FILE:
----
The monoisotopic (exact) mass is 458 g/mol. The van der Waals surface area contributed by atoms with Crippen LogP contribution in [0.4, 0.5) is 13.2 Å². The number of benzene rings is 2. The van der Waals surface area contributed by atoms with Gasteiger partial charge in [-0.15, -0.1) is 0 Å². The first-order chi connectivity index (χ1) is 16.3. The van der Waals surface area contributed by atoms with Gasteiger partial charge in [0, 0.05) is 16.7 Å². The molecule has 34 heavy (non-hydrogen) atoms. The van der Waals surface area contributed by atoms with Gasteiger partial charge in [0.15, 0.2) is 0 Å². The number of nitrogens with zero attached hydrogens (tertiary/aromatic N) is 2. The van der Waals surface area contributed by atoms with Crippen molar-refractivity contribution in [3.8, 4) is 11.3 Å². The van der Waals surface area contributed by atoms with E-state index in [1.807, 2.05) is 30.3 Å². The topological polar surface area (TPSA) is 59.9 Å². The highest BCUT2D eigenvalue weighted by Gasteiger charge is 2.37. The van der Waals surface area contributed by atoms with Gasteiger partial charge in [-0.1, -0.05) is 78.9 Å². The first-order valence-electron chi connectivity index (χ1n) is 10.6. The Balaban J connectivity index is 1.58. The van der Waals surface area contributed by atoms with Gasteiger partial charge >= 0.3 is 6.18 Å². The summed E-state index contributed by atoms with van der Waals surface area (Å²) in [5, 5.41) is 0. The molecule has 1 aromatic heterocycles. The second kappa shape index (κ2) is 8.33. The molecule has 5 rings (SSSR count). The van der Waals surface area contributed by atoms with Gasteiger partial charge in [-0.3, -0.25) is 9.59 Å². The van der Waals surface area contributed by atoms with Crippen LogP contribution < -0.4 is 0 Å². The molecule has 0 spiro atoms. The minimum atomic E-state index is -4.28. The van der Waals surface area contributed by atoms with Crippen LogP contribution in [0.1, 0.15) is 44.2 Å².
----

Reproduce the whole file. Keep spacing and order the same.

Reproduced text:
The monoisotopic (exact) mass is 458 g/mol. The van der Waals surface area contributed by atoms with Crippen LogP contribution in [0.4, 0.5) is 13.2 Å². The number of benzene rings is 2. The van der Waals surface area contributed by atoms with Gasteiger partial charge in [-0.15, -0.1) is 0 Å². The first-order chi connectivity index (χ1) is 16.3. The van der Waals surface area contributed by atoms with Gasteiger partial charge in [0, 0.05) is 16.7 Å². The molecule has 34 heavy (non-hydrogen) atoms. The van der Waals surface area contributed by atoms with Gasteiger partial charge in [0.15, 0.2) is 0 Å². The number of nitrogens with zero attached hydrogens (tertiary/aromatic N) is 2. The van der Waals surface area contributed by atoms with Crippen molar-refractivity contribution in [3.8, 4) is 11.3 Å². The van der Waals surface area contributed by atoms with E-state index in [1.807, 2.05) is 30.3 Å². The topological polar surface area (TPSA) is 59.9 Å². The highest BCUT2D eigenvalue weighted by Gasteiger charge is 2.37. The van der Waals surface area contributed by atoms with Gasteiger partial charge in [-0.1, -0.05) is 78.9 Å². The first-order valence-electron chi connectivity index (χ1n) is 10.6. The Balaban J connectivity index is 1.58. The van der Waals surface area contributed by atoms with Gasteiger partial charge >= 0.3 is 6.18 Å². The summed E-state index contributed by atoms with van der Waals surface area (Å²) in [5, 5.41) is 0. The molecule has 1 aromatic heterocycles. The second kappa shape index (κ2) is 8.33. The molecule has 5 rings (SSSR count). The van der Waals surface area contributed by atoms with Gasteiger partial charge in [-0.3, -0.25) is 9.59 Å². The van der Waals surface area contributed by atoms with Crippen LogP contribution < -0.4 is 0 Å². The molecule has 0 spiro atoms. The minimum atomic E-state index is -4.28. The van der Waals surface area contributed by atoms with Crippen LogP contribution in [0.1, 0.15) is 44.2 Å².